What on Earth is a Shift Operator? | Guernsey Electricity

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What on Earth is a Shift Operator?

When you think of Guernsey Electricity, the power station chimneys might be the first image that springs to mind. Although over 90% of our electricity is imported from the European grid, we still need our team of professionals behind the scenes to keep Guernsey powered. This is one of the jobs our Shift Operator Andy Beausire does for the island.

If somebody told you they were a Shift Operator, would you have some idea what they do? If the answer isn’t a solid yes, we hope this interview with our very own Shift Operator Andy Beausire helps explain.

How does your job help keep the island running?

I help maintain the continuous supply of electricity to Guernsey by preparing, operating and monitoring our electricity generators at the power station, troubleshooting issues, and collaborating with team members.

This helps to keep homes, businesses and essential services in power, even during bad weather or emergencies.

Guernsey Power Station

In a nutshell, what does a Shift Operator at Guernsey Electricity do?

During my shift I’m responsible for the day-to-day operation of the power station equipment. That includes making sure the machinery is running correctly, preparing and monitoring the on-island generators, and responding to any operational issues in tandem with islander’s demand for power. 

And as with all machinery, there’s also some servicing and repair work that needs doing too.

Specifically as a Shift Operator, I make sure our generators are always ready and operational for the daily changes in electricity demand. Although we work together, this is different to a Shift Engineer, who is responsible for overseeing the technical aspects of the power station using engineering principles. Some of my everyday jobs might include monitoring plant, adjusting controls, and performing maintenance checks on large machinery and 2000-tonne diesel generators.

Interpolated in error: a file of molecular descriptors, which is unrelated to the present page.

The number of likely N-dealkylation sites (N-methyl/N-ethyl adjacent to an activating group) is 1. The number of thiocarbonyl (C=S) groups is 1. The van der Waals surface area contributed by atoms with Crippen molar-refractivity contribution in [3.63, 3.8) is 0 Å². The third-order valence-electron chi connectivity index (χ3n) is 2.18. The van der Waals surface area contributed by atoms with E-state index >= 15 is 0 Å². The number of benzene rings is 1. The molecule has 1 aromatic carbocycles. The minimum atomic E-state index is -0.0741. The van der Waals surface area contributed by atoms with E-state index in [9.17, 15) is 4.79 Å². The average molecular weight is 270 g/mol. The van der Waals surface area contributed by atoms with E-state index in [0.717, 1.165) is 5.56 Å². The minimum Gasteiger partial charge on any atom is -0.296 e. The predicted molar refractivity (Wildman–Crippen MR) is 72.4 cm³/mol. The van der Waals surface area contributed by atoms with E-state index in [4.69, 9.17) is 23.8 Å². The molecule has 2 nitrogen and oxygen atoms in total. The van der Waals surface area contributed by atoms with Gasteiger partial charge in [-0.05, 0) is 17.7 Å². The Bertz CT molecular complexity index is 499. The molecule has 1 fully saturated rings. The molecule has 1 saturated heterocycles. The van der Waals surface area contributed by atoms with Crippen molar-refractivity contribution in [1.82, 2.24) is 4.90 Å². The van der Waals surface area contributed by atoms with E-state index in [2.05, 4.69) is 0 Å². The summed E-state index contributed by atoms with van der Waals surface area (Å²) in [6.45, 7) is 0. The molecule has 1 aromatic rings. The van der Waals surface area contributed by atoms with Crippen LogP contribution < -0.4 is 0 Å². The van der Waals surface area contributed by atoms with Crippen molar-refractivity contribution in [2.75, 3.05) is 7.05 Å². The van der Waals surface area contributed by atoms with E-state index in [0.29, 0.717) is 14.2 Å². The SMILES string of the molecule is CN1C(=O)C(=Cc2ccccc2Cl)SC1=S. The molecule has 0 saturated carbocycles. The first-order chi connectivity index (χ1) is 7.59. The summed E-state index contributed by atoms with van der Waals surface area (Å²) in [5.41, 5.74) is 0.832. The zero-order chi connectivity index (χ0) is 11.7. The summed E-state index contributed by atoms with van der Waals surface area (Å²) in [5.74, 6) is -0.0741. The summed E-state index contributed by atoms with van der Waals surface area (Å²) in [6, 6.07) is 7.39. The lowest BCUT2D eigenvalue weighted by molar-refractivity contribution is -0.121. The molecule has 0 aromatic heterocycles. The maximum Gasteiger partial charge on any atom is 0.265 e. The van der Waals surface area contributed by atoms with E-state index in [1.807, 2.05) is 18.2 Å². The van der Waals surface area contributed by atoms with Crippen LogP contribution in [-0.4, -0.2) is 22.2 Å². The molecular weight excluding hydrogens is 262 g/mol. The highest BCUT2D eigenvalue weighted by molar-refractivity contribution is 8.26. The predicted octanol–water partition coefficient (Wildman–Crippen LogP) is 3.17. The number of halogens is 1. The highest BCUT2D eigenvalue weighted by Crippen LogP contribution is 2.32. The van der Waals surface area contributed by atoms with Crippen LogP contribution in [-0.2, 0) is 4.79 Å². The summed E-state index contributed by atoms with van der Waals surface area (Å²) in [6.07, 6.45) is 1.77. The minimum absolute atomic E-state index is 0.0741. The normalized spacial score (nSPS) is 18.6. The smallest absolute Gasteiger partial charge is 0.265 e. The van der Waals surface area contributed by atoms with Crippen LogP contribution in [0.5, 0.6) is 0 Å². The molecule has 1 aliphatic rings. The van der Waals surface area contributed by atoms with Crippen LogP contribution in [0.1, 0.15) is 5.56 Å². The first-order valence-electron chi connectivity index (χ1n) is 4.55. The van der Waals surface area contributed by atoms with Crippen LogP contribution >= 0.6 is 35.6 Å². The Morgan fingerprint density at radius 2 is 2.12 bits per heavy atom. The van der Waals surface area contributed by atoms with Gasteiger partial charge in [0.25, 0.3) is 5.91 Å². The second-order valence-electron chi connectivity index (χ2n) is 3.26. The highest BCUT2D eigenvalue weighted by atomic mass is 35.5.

Our electricity demand peaks and dips according to human behaviour and weather conditions - for example our main ‘peak demand’ is around 6pm, and after 11pm it gets very quiet on the grid when most people are asleep.

The first peak is usually around 8am, which means we’ll need to get everything started and working after the overnight rest period to make sure we can supply throughout the busy day and keep up with hourly changes. During the winter, we often need to have the generators running by as early as 5:30am.


Generators in Guernsey's power station

Can you share something about your work that not many people know about?

Christmas day is a time most people think must be busy on the electricity network, but actually the opposite is true. As most businesses are shut down and people are usually at home, overall there's less electricity used across the island. 

But no matter the weather or time of day, electricity is 24-hour business. This means our teams work in patterns made up of early, late and night shifts, 24/7, 365 days of the year, to make sure everyone has the power they need - including on Christmas day. 

What do you like best about being a shift operator?

As we’re dealing with substantial machinery that is crucial to everyday life, the work is very varied, with new challenges to face daily. It’s very different to most other careers available in Guernsey and isn’t a job you’ll easily get bored in.

What qualifications or experience do you need to become a Shift Operator?

Mechanical, Engineering or Electrical qualifications and/or experience.

Do you work alone or as part of a team?